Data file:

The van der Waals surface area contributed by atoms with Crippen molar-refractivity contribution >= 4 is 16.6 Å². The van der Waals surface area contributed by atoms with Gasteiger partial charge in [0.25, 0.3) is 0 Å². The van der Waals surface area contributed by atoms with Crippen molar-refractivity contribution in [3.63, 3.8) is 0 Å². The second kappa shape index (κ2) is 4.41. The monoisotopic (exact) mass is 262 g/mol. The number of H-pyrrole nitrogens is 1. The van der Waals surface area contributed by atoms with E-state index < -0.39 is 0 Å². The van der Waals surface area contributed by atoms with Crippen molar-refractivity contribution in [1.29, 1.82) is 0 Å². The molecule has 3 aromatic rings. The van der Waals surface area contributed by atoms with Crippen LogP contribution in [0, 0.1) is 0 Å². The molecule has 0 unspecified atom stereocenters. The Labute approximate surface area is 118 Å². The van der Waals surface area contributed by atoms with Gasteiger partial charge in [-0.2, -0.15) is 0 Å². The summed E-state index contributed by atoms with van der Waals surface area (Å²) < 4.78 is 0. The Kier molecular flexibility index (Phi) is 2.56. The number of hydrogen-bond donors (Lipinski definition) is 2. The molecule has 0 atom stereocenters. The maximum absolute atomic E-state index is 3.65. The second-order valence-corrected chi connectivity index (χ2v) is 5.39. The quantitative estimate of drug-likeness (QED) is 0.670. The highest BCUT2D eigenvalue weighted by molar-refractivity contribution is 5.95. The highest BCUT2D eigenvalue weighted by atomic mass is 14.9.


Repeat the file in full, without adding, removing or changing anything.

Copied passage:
The van der Waals surface area contributed by atoms with Crippen molar-refractivity contribution >= 4 is 16.6 Å². The van der Waals surface area contributed by atoms with Gasteiger partial charge in [0.25, 0.3) is 0 Å². The van der Waals surface area contributed by atoms with Crippen molar-refractivity contribution in [3.63, 3.8) is 0 Å². The second kappa shape index (κ2) is 4.41. The monoisotopic (exact) mass is 262 g/mol. The number of H-pyrrole nitrogens is 1. The van der Waals surface area contributed by atoms with E-state index < -0.39 is 0 Å². The van der Waals surface area contributed by atoms with Crippen molar-refractivity contribution in [1.29, 1.82) is 0 Å². The molecule has 3 aromatic rings. The van der Waals surface area contributed by atoms with Crippen LogP contribution in [0, 0.1) is 0 Å². The molecule has 0 unspecified atom stereocenters. The Labute approximate surface area is 118 Å². The van der Waals surface area contributed by atoms with Gasteiger partial charge in [-0.2, -0.15) is 0 Å². The summed E-state index contributed by atoms with van der Waals surface area (Å²) < 4.78 is 0. The Kier molecular flexibility index (Phi) is 2.56. The number of hydrogen-bond donors (Lipinski definition) is 2. The molecule has 0 atom stereocenters. The maximum absolute atomic E-state index is 3.65. The second-order valence-corrected chi connectivity index (χ2v) is 5.39. The quantitative estimate of drug-likeness (QED) is 0.670. The highest BCUT2D eigenvalue weighted by molar-refractivity contribution is 5.95. The highest BCUT2D eigenvalue weighted by atomic mass is 14.9.